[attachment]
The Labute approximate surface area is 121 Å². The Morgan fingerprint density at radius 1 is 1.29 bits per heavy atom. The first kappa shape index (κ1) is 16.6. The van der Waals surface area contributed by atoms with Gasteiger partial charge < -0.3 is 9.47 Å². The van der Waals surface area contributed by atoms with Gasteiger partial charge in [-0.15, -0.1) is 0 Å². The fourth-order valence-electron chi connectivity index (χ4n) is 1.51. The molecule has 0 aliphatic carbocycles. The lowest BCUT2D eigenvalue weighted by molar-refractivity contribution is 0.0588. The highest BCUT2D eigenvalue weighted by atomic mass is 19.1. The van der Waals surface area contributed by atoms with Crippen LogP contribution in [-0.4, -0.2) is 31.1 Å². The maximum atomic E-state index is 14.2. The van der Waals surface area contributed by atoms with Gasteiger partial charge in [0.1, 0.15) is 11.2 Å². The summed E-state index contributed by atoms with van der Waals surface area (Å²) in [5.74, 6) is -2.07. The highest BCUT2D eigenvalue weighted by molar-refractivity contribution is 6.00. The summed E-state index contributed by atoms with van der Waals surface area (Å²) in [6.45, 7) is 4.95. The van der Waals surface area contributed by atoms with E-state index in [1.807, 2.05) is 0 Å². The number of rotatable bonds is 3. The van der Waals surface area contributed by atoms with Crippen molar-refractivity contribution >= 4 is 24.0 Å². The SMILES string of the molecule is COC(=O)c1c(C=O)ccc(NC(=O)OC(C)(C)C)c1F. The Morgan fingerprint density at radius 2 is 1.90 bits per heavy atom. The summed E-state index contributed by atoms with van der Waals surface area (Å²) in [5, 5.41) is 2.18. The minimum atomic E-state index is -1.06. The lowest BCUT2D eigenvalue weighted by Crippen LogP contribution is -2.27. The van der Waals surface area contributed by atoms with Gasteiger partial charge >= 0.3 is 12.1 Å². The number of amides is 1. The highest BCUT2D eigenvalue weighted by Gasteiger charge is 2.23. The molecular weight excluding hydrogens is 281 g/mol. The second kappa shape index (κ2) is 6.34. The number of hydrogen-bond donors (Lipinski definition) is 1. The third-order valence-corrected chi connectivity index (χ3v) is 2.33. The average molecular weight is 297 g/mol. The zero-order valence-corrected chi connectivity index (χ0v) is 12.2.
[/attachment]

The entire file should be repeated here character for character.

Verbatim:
The Labute approximate surface area is 121 Å². The Morgan fingerprint density at radius 1 is 1.29 bits per heavy atom. The first kappa shape index (κ1) is 16.6. The van der Waals surface area contributed by atoms with Gasteiger partial charge < -0.3 is 9.47 Å². The van der Waals surface area contributed by atoms with Gasteiger partial charge in [-0.15, -0.1) is 0 Å². The fourth-order valence-electron chi connectivity index (χ4n) is 1.51. The molecule has 0 aliphatic carbocycles. The lowest BCUT2D eigenvalue weighted by molar-refractivity contribution is 0.0588. The highest BCUT2D eigenvalue weighted by atomic mass is 19.1. The van der Waals surface area contributed by atoms with Crippen LogP contribution in [-0.4, -0.2) is 31.1 Å². The maximum atomic E-state index is 14.2. The van der Waals surface area contributed by atoms with Gasteiger partial charge in [0.1, 0.15) is 11.2 Å². The summed E-state index contributed by atoms with van der Waals surface area (Å²) in [5.74, 6) is -2.07. The highest BCUT2D eigenvalue weighted by molar-refractivity contribution is 6.00. The summed E-state index contributed by atoms with van der Waals surface area (Å²) in [6.45, 7) is 4.95. The van der Waals surface area contributed by atoms with E-state index in [1.807, 2.05) is 0 Å². The number of rotatable bonds is 3. The van der Waals surface area contributed by atoms with Crippen molar-refractivity contribution >= 4 is 24.0 Å². The SMILES string of the molecule is COC(=O)c1c(C=O)ccc(NC(=O)OC(C)(C)C)c1F. The Morgan fingerprint density at radius 2 is 1.90 bits per heavy atom. The summed E-state index contributed by atoms with van der Waals surface area (Å²) in [5, 5.41) is 2.18. The minimum atomic E-state index is -1.06. The lowest BCUT2D eigenvalue weighted by Crippen LogP contribution is -2.27. The van der Waals surface area contributed by atoms with Gasteiger partial charge >= 0.3 is 12.1 Å². The number of amides is 1. The highest BCUT2D eigenvalue weighted by Gasteiger charge is 2.23. The molecular weight excluding hydrogens is 281 g/mol. The second kappa shape index (κ2) is 6.34. The number of hydrogen-bond donors (Lipinski definition) is 1. The third-order valence-corrected chi connectivity index (χ3v) is 2.33. The average molecular weight is 297 g/mol. The zero-order valence-corrected chi connectivity index (χ0v) is 12.2.